Therapy for Teens

Therapy for Teens 2017-12-05T18:06:37+00:00

An ounce of prevention is worth a pound of cure!

If you are a parent who has noticed excessive irritability, social isolation, depression or anxiety in your child, trust your instincts and get help for your child. Nothing is more painful than watching your child struggle and not knowing how to make it better. The good news is that even very unbalanced teenagers can quickly stabilize and improve with a solid support system.

I have been working with troubled teens for many years and usually develop rapport with them quickly. This enables me to pin down the source of the problem fairly quickly and work on a solution with your teen. On some occasions, I recommend family sessions and/or parent consultations to improve communication. My approach teaches adolescents to communicate better and correct troubled behaviors, (Drug use, constant defiance, school trouble, etc.). Your teen will learn to stop acting out and instead communicate her needs clearly. My parent consultations are designed to complement this by teaching parents how to respond more effectively.

To set up an appointment email me at ngeipert[at] or call me at 310-601-6071

How do I know if my teen needs therapy?

The teen years can be a developmental crisis. Try to gauge whether your teen’s moods and behaviors interfere with his daily functioning and feel beyond something you can understand or manage. A telltale sign of trouble is when your teen simply does not want to talk to you anymore and/or does not want to listen to anything you have to say. Yes, teens are supposed to reject their parents to some degree to form their own identities, but there is a limit to how much of this is healthy. When pressed, most teens would probably begrudgingly admit that they still need their parents’ support, guidance and reassurance. That is true whether your teen admits to this or not! But sometimes, the support of parents simply isn’t enough. Below are a few common symptoms that indicate the need for professional help:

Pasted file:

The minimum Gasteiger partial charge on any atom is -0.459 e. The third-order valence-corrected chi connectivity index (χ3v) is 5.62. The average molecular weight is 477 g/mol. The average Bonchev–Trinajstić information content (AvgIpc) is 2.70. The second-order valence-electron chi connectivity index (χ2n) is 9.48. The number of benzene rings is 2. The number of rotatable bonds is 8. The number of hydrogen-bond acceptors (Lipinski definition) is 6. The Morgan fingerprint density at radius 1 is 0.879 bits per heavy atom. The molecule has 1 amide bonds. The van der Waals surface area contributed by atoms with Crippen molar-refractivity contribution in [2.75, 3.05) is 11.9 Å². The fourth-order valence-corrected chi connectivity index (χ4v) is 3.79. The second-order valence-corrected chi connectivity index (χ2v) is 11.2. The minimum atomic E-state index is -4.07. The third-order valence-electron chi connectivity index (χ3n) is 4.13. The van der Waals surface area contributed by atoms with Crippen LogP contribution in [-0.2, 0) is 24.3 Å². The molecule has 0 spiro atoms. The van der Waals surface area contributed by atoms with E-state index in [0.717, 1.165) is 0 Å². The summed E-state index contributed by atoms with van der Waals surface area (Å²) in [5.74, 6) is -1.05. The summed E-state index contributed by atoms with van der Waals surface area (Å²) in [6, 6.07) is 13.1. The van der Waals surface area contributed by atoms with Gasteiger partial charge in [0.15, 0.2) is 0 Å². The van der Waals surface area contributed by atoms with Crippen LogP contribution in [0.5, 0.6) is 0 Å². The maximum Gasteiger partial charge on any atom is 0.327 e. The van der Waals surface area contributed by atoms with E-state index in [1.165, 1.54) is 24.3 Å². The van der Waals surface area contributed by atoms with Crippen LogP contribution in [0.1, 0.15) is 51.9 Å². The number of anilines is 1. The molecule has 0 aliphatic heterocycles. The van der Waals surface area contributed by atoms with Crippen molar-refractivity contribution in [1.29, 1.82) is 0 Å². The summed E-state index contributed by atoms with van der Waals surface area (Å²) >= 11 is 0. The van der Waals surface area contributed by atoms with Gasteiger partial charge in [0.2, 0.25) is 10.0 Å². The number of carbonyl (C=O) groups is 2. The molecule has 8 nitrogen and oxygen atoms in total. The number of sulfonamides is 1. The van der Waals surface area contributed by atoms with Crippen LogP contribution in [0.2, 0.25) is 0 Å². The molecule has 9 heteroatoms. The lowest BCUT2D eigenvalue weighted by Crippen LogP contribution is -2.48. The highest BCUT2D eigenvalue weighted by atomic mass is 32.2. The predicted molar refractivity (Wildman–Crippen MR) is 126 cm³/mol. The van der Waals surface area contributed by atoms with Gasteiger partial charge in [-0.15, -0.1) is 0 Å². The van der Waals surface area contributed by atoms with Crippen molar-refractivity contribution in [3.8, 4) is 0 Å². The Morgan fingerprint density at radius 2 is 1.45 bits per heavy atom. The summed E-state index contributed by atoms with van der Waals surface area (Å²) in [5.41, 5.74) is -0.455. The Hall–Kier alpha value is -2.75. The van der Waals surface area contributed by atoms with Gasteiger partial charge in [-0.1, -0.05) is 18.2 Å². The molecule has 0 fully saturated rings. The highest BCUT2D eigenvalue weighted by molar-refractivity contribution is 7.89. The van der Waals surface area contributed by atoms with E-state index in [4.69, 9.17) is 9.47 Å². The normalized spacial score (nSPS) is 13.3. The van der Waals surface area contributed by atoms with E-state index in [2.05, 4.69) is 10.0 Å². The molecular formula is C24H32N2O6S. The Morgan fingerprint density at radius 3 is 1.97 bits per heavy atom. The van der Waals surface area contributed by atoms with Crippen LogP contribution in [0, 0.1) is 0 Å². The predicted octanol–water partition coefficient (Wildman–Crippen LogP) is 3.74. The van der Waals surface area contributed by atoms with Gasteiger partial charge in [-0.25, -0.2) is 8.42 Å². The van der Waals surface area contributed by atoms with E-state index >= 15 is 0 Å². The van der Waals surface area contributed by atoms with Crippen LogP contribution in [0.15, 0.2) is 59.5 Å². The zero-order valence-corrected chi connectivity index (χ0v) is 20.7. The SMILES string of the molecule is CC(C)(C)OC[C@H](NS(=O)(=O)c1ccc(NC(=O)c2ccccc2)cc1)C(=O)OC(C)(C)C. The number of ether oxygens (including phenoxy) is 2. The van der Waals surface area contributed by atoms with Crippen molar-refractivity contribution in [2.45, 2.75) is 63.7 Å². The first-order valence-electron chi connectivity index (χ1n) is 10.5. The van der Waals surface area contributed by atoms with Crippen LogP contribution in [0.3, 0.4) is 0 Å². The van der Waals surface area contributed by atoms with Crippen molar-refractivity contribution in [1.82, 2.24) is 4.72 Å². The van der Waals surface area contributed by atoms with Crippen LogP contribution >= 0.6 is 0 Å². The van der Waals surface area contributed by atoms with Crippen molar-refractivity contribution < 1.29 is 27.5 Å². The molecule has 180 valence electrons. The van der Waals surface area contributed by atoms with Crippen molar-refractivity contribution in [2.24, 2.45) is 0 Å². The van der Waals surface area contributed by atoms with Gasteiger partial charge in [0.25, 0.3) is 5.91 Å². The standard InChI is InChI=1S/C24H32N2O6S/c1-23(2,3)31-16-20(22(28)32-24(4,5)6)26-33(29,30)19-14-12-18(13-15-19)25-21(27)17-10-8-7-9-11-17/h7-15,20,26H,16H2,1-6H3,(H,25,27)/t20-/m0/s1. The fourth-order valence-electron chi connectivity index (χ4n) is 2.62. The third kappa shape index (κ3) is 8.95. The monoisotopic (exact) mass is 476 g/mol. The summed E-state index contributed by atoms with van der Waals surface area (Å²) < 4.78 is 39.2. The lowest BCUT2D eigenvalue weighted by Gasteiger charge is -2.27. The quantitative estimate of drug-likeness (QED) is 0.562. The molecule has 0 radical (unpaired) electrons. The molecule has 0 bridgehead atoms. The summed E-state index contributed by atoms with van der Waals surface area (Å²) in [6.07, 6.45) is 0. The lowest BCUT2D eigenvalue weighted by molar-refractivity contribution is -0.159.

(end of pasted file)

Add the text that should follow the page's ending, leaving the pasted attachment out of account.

1. Your teen appears sad, tired, restless or irritable most of the time. One of the confusing things about teen depression is it often appears as crankiness and hostility. I don’t mean the occasional outburst but more a persistent pattern of irritability.
  2. Your teen has trouble falling asleep or staying asleep. The general recommendation for teenagers is to get between 8-10 hours of sleep per night. If your child sleeps much more or less than that it could be a sign of problems.
  3. Any dramatic changes when it comes to eating, weight gain or weight loss.
  4. Social isolation. Your teen has trouble making or keeping friends. Your child holes up in his room all day to play video games or watch TV and does not seem to have any close friends he socializes with outside of school.
  5. Dropping grades. Your teen used to be a solid A or B student and now can barely keep a C average. Resist the urge to chalk this change up to laziness or bad teachers. Depression, anxiety, hyperactivity, sleeping problems, eating disorders or drug use all can have a powerful negative impact on a person’s ability to concentrate and learn.

What should I do if my teen refuses to go to therapy?

This is a frequent problem for parents and I usually have two (not mutually exclusive!) suggestions. First, you could begin working with me alone. This could help you to help your teen. Second, acknowledge to him that talking to a stranger about personal issues does seem scary and counter-intuitive. Suggest that he meet with me once without any obligation and emphasize that you would not force him to continue.

What can I do to support my teen’s therapy at home?

This is a great question which shows that you probably are already supporting your teen. You certainly have the best possible attitude! As treatment progresses, your teen will probably begin telling you more about what she needs and the best thing is to listen and see if you can give her what she asks for.